Demographics of Antarctica

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Antarctica has permanently and seasonally staffed research stations, field camps, and former whaling settlements. The largest of these, McMurdo Station, has a population (summer) of about 1200 residents. Approximately 29 nations, all signatory to the Antarctic Treaty, send personnel to perform seasonal (summer) and year-round research on the continent and in its surrounding oceans. The population of persons doing and supporting scientific research on the continent and its nearby islands south of 60 degrees south latitude (the region covered by the Antarctic Treaty) varies from approximately 4,000 in summer to 1,000 in winter; in addition, approximately 1,000 personnel including ship's crew and scientists doing onboard research are present in the waters of the treaty region.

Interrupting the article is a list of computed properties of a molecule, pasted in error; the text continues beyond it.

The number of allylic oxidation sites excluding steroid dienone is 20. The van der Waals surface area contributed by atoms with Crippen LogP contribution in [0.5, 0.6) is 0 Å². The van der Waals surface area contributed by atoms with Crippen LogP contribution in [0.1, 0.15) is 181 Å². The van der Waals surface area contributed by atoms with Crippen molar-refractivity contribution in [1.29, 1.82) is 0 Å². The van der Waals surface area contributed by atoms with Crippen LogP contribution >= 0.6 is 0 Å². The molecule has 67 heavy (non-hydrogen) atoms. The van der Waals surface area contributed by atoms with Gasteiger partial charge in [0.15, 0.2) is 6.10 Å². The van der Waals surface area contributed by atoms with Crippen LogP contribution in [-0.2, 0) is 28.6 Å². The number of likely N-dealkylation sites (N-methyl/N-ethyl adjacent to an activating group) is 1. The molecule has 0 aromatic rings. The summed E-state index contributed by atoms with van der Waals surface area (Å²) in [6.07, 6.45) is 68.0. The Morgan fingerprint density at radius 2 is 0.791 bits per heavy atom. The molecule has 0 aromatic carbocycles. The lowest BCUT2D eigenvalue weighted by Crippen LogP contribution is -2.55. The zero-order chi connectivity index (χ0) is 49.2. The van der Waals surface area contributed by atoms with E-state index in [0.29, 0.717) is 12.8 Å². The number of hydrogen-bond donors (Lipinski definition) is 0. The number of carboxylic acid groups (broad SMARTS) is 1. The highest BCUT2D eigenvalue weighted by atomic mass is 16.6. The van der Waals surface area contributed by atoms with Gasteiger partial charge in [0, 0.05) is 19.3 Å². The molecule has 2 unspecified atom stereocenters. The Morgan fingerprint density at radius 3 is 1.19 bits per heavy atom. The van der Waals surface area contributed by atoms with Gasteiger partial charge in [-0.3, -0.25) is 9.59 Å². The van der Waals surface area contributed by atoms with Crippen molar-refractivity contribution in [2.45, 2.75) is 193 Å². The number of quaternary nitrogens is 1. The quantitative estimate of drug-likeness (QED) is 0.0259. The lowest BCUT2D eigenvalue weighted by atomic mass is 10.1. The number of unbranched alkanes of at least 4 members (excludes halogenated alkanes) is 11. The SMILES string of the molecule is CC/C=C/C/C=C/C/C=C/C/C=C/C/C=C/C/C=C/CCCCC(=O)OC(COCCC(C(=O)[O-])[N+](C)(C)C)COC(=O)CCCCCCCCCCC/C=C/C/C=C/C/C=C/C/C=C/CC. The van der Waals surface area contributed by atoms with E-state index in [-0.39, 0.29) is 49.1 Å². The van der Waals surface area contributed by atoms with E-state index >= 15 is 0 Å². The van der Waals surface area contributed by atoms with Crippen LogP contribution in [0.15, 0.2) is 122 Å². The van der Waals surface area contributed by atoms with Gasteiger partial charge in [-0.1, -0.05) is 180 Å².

At least ten children have been born in West Antarctica. The first was Emilio Marcos Palma, born on January 7, 1978 to Argentine parents at Esperanza, Hope Bay, near the tip of the Antarctic peninsula.[1] In 1984, Juan Pablo Camacho was born at the Presidente Eduardo Frei Montalva Base, becoming the first Chilean born in Antarctica. Soon after, a girl, Gisella, was born at the same station. In 2001, National Geographic reported that eight children had been born at Esperanza alone.

Nation Summer
(January)
population
3,687 total
(1998-9)
Winter
(July)
population
964 total

(1998-9)

Year-round
Stations
42 total
(1998-9)
Summer-only
Stations
32 total
(1998-9)
Argentina 302 165 6 7
Australia 201 75 4 4
Belgium 13      
Brazil 80 12 1  
Bulgaria 16     1
Chile 352 129 4 7
China 70 33 2  
Finland 11   1  
France 100 33 1  
Germany 51 9 1 1
India 60 25 1 1
Italy 106   1  
Japan 136 40 1 3
South Korea 14 14 1  
Netherlands 10      
New Zealand 60 10 1 1
Norway 30 6 1 1
Peru 28     1
Poland 70 20 1  
Romania 20 11    
Russia 254 102 6 3
South Africa 80 10 1 -
Spain 43   1  
Sweden 20     2
Ukraine     1  
United Kingdom 192 39 2 5
United States 1,378 248 3  
Uruguay     1  

Languages[edit]

Antarctica has no spoken language of its own. The languages spoken there are the ones spoken by its visitors.[2]

See also[edit]

References[edit]

External links[edit]